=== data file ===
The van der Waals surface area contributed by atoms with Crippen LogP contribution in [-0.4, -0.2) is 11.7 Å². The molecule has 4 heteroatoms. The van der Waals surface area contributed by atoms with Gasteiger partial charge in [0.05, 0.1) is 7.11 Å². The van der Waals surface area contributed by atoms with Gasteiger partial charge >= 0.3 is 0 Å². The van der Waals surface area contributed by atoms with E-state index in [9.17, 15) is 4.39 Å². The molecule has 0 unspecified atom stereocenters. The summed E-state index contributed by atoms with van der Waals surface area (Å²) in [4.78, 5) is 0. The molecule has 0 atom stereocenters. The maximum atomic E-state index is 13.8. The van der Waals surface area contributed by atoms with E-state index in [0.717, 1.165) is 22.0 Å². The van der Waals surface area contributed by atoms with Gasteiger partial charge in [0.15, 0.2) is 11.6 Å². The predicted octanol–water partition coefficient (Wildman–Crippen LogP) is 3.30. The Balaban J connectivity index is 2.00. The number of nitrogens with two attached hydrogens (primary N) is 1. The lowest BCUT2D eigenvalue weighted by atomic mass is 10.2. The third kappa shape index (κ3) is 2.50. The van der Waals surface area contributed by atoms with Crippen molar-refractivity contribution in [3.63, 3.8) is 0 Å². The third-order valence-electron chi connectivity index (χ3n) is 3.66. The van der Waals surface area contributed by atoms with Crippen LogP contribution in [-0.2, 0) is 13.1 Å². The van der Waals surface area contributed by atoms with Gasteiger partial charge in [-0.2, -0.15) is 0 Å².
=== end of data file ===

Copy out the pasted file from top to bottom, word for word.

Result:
The van der Waals surface area contributed by atoms with Crippen LogP contribution in [-0.4, -0.2) is 11.7 Å². The molecule has 4 heteroatoms. The van der Waals surface area contributed by atoms with Gasteiger partial charge in [0.05, 0.1) is 7.11 Å². The van der Waals surface area contributed by atoms with Gasteiger partial charge >= 0.3 is 0 Å². The van der Waals surface area contributed by atoms with E-state index in [9.17, 15) is 4.39 Å². The molecule has 0 unspecified atom stereocenters. The summed E-state index contributed by atoms with van der Waals surface area (Å²) in [4.78, 5) is 0. The molecule has 0 atom stereocenters. The maximum atomic E-state index is 13.8. The van der Waals surface area contributed by atoms with E-state index in [0.717, 1.165) is 22.0 Å². The van der Waals surface area contributed by atoms with Gasteiger partial charge in [0.15, 0.2) is 11.6 Å². The predicted octanol–water partition coefficient (Wildman–Crippen LogP) is 3.30. The Balaban J connectivity index is 2.00. The number of nitrogens with two attached hydrogens (primary N) is 1. The lowest BCUT2D eigenvalue weighted by atomic mass is 10.2. The third kappa shape index (κ3) is 2.50. The van der Waals surface area contributed by atoms with Crippen molar-refractivity contribution in [3.63, 3.8) is 0 Å². The third-order valence-electron chi connectivity index (χ3n) is 3.66. The van der Waals surface area contributed by atoms with Crippen LogP contribution in [-0.2, 0) is 13.1 Å². The van der Waals surface area contributed by atoms with Gasteiger partial charge in [-0.2, -0.15) is 0 Å².